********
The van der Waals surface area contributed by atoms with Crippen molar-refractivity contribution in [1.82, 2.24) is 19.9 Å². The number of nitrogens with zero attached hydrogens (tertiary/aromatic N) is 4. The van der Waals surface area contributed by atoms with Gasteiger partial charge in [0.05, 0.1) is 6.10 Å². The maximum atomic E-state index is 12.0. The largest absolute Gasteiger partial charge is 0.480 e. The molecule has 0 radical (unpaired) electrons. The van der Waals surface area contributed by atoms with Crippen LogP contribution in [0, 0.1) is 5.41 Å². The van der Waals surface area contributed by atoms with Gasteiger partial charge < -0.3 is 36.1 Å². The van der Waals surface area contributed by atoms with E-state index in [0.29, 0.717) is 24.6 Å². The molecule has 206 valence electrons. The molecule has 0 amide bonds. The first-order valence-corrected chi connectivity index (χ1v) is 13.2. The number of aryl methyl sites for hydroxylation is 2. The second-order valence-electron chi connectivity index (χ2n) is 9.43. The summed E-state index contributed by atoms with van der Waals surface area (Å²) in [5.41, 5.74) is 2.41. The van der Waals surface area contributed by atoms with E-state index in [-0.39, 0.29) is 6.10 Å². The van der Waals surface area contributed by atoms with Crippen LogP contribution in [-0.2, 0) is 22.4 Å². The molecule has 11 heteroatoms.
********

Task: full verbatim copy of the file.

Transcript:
The van der Waals surface area contributed by atoms with Crippen molar-refractivity contribution in [1.82, 2.24) is 19.9 Å². The number of nitrogens with zero attached hydrogens (tertiary/aromatic N) is 4. The van der Waals surface area contributed by atoms with Gasteiger partial charge in [0.05, 0.1) is 6.10 Å². The maximum atomic E-state index is 12.0. The largest absolute Gasteiger partial charge is 0.480 e. The molecule has 0 radical (unpaired) electrons. The van der Waals surface area contributed by atoms with Crippen LogP contribution in [0, 0.1) is 5.41 Å². The van der Waals surface area contributed by atoms with Gasteiger partial charge < -0.3 is 36.1 Å². The van der Waals surface area contributed by atoms with E-state index in [0.29, 0.717) is 24.6 Å². The molecule has 206 valence electrons. The molecule has 0 amide bonds. The first-order valence-corrected chi connectivity index (χ1v) is 13.2. The number of aryl methyl sites for hydroxylation is 2. The second-order valence-electron chi connectivity index (χ2n) is 9.43. The summed E-state index contributed by atoms with van der Waals surface area (Å²) in [5.41, 5.74) is 2.41. The van der Waals surface area contributed by atoms with E-state index in [-0.39, 0.29) is 6.10 Å². The van der Waals surface area contributed by atoms with Crippen LogP contribution in [-0.2, 0) is 22.4 Å². The molecule has 11 heteroatoms.